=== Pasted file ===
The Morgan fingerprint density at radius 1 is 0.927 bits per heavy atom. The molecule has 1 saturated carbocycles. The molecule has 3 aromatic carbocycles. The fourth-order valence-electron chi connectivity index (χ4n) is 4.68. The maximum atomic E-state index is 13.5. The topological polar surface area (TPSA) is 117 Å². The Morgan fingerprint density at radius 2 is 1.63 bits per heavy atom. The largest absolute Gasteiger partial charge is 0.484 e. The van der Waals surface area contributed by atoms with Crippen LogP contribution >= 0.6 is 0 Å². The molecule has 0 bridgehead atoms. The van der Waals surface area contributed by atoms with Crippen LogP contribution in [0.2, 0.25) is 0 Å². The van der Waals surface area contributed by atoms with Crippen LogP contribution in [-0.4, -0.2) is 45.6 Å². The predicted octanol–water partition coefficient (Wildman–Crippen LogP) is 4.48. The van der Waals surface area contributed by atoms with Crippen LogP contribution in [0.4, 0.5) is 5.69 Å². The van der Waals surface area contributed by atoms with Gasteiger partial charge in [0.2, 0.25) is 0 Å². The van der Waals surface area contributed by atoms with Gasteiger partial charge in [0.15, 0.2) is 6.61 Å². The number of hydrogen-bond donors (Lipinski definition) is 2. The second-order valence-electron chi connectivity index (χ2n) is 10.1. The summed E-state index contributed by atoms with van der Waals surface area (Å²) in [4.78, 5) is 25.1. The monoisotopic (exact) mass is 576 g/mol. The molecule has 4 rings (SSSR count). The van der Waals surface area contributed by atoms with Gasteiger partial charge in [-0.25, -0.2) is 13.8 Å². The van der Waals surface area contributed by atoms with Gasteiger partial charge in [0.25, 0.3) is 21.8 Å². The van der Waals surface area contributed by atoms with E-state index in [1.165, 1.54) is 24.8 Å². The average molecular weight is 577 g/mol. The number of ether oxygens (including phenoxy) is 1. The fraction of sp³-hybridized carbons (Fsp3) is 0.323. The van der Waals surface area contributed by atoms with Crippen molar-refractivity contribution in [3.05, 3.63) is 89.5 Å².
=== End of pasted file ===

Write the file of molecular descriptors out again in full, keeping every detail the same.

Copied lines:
The Morgan fingerprint density at radius 1 is 0.927 bits per heavy atom. The molecule has 1 saturated carbocycles. The molecule has 3 aromatic carbocycles. The fourth-order valence-electron chi connectivity index (χ4n) is 4.68. The maximum atomic E-state index is 13.5. The topological polar surface area (TPSA) is 117 Å². The Morgan fingerprint density at radius 2 is 1.63 bits per heavy atom. The largest absolute Gasteiger partial charge is 0.484 e. The van der Waals surface area contributed by atoms with Crippen LogP contribution >= 0.6 is 0 Å². The molecule has 0 bridgehead atoms. The van der Waals surface area contributed by atoms with Crippen LogP contribution in [0.2, 0.25) is 0 Å². The van der Waals surface area contributed by atoms with Crippen LogP contribution in [-0.4, -0.2) is 45.6 Å². The predicted octanol–water partition coefficient (Wildman–Crippen LogP) is 4.48. The van der Waals surface area contributed by atoms with Crippen LogP contribution in [0.4, 0.5) is 5.69 Å². The van der Waals surface area contributed by atoms with Gasteiger partial charge in [0.2, 0.25) is 0 Å². The van der Waals surface area contributed by atoms with Gasteiger partial charge in [0.15, 0.2) is 6.61 Å². The number of hydrogen-bond donors (Lipinski definition) is 2. The second-order valence-electron chi connectivity index (χ2n) is 10.1. The summed E-state index contributed by atoms with van der Waals surface area (Å²) in [4.78, 5) is 25.1. The monoisotopic (exact) mass is 576 g/mol. The molecule has 4 rings (SSSR count). The van der Waals surface area contributed by atoms with Gasteiger partial charge in [-0.25, -0.2) is 13.8 Å². The van der Waals surface area contributed by atoms with Gasteiger partial charge in [0.25, 0.3) is 21.8 Å². The van der Waals surface area contributed by atoms with E-state index in [1.165, 1.54) is 24.8 Å². The average molecular weight is 577 g/mol. The number of ether oxygens (including phenoxy) is 1. The fraction of sp³-hybridized carbons (Fsp3) is 0.323. The van der Waals surface area contributed by atoms with Crippen molar-refractivity contribution in [3.05, 3.63) is 89.5 Å².